What is the difference between a phrase and an idiom?

  • 2
    Have you looked up the words in the dictionary?
    – Kris
    Commented Feb 2, 2014 at 12:21

1 Answer 1


A phrase is “a small group of words standing together as a conceptual unit”, but an idiom is “a group of words established by usage as having a meaning not deducible from those of the individual words”. So, the difference is that an idiom has an established meaning not directly linked to the individual words. Any idiom is a phrase.

As an example, “raining cats and dogs” is both an idiom and a phrase. “A herd of cats” is a phrase but not an idiom.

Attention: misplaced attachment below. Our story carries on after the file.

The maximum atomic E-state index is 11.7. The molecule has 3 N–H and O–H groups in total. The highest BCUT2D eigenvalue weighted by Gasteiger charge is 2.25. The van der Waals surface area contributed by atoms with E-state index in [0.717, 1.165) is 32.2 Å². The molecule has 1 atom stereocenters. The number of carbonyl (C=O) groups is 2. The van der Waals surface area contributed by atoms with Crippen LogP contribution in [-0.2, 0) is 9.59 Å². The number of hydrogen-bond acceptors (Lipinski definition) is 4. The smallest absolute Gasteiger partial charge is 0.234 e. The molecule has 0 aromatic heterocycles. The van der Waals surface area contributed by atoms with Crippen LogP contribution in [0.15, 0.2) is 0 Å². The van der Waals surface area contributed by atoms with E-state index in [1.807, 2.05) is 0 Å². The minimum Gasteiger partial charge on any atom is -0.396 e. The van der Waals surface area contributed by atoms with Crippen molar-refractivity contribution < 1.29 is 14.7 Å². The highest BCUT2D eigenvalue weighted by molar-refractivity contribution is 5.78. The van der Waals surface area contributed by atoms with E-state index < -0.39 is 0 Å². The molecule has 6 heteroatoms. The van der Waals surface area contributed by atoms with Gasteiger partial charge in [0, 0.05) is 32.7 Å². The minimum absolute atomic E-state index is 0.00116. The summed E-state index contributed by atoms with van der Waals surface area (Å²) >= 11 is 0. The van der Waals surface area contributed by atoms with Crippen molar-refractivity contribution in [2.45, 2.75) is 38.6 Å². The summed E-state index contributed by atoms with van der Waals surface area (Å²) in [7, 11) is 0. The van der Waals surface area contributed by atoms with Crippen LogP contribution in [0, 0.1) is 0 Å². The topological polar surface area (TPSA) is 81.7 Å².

• 7
    "A girl's best friend" definitely is an idiom if the speaker is using it to refer to diamonds. :-)
    – Hellion
    Commented Mar 14, 2011 at 21:45
  • @Hellion: yeah, I should have thought about diamonds. I've edited :)
    – F'x
    Commented Mar 14, 2011 at 22:26
  • 1
    So in other words, an idiom must have at least 2 words?
    – Pacerier
    Commented May 10, 2012 at 12:52
  • @Pacerier Probably not... like "bullshit" (originally)
    – d'alar'cop
    Commented Feb 2, 2014 at 12:19
  • Is bullshit an idiom? Isn't it just a word?
    – Pacerier
    Commented Feb 2, 2014 at 18:01

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